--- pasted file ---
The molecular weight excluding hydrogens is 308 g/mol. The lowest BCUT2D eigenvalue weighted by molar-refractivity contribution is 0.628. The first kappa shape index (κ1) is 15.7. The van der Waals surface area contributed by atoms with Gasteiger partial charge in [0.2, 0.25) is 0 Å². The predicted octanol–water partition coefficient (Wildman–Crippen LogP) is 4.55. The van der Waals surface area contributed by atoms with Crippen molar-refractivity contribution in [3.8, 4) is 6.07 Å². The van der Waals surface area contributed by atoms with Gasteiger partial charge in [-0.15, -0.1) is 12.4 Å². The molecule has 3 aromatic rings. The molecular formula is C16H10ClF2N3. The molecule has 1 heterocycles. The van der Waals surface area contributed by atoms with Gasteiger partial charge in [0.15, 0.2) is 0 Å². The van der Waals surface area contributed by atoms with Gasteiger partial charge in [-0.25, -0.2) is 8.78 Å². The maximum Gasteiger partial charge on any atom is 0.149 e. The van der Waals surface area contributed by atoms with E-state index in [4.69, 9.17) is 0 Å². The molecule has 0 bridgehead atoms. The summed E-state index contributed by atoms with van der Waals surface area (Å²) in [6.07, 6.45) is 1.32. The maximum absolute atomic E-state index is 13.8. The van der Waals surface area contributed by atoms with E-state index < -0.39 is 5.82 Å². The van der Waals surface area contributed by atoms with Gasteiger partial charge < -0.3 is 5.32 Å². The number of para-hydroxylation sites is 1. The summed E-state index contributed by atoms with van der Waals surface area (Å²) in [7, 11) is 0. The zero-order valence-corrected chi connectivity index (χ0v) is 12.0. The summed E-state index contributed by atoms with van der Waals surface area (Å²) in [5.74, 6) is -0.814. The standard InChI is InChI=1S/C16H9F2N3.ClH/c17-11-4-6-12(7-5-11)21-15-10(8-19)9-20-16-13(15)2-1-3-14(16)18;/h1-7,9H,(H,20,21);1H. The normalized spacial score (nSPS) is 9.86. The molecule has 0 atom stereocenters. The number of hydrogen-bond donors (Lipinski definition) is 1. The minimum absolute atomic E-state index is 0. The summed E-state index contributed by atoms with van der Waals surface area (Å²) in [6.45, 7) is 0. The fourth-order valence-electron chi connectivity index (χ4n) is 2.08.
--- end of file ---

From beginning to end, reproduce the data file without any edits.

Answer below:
The molecular weight excluding hydrogens is 308 g/mol. The lowest BCUT2D eigenvalue weighted by molar-refractivity contribution is 0.628. The first kappa shape index (κ1) is 15.7. The van der Waals surface area contributed by atoms with Gasteiger partial charge in [0.2, 0.25) is 0 Å². The predicted octanol–water partition coefficient (Wildman–Crippen LogP) is 4.55. The van der Waals surface area contributed by atoms with Crippen molar-refractivity contribution in [3.8, 4) is 6.07 Å². The van der Waals surface area contributed by atoms with Gasteiger partial charge in [-0.15, -0.1) is 12.4 Å². The molecule has 3 aromatic rings. The molecular formula is C16H10ClF2N3. The molecule has 1 heterocycles. The van der Waals surface area contributed by atoms with Gasteiger partial charge in [0.15, 0.2) is 0 Å². The van der Waals surface area contributed by atoms with Gasteiger partial charge in [-0.25, -0.2) is 8.78 Å². The maximum Gasteiger partial charge on any atom is 0.149 e. The van der Waals surface area contributed by atoms with E-state index in [4.69, 9.17) is 0 Å². The molecule has 0 bridgehead atoms. The summed E-state index contributed by atoms with van der Waals surface area (Å²) in [6.07, 6.45) is 1.32. The maximum absolute atomic E-state index is 13.8. The van der Waals surface area contributed by atoms with E-state index < -0.39 is 5.82 Å². The van der Waals surface area contributed by atoms with Gasteiger partial charge < -0.3 is 5.32 Å². The number of para-hydroxylation sites is 1. The summed E-state index contributed by atoms with van der Waals surface area (Å²) in [7, 11) is 0. The zero-order valence-corrected chi connectivity index (χ0v) is 12.0. The summed E-state index contributed by atoms with van der Waals surface area (Å²) in [5.74, 6) is -0.814. The standard InChI is InChI=1S/C16H9F2N3.ClH/c17-11-4-6-12(7-5-11)21-15-10(8-19)9-20-16-13(15)2-1-3-14(16)18;/h1-7,9H,(H,20,21);1H. The normalized spacial score (nSPS) is 9.86. The molecule has 0 atom stereocenters. The number of hydrogen-bond donors (Lipinski definition) is 1. The minimum absolute atomic E-state index is 0. The summed E-state index contributed by atoms with van der Waals surface area (Å²) in [6.45, 7) is 0. The fourth-order valence-electron chi connectivity index (χ4n) is 2.08.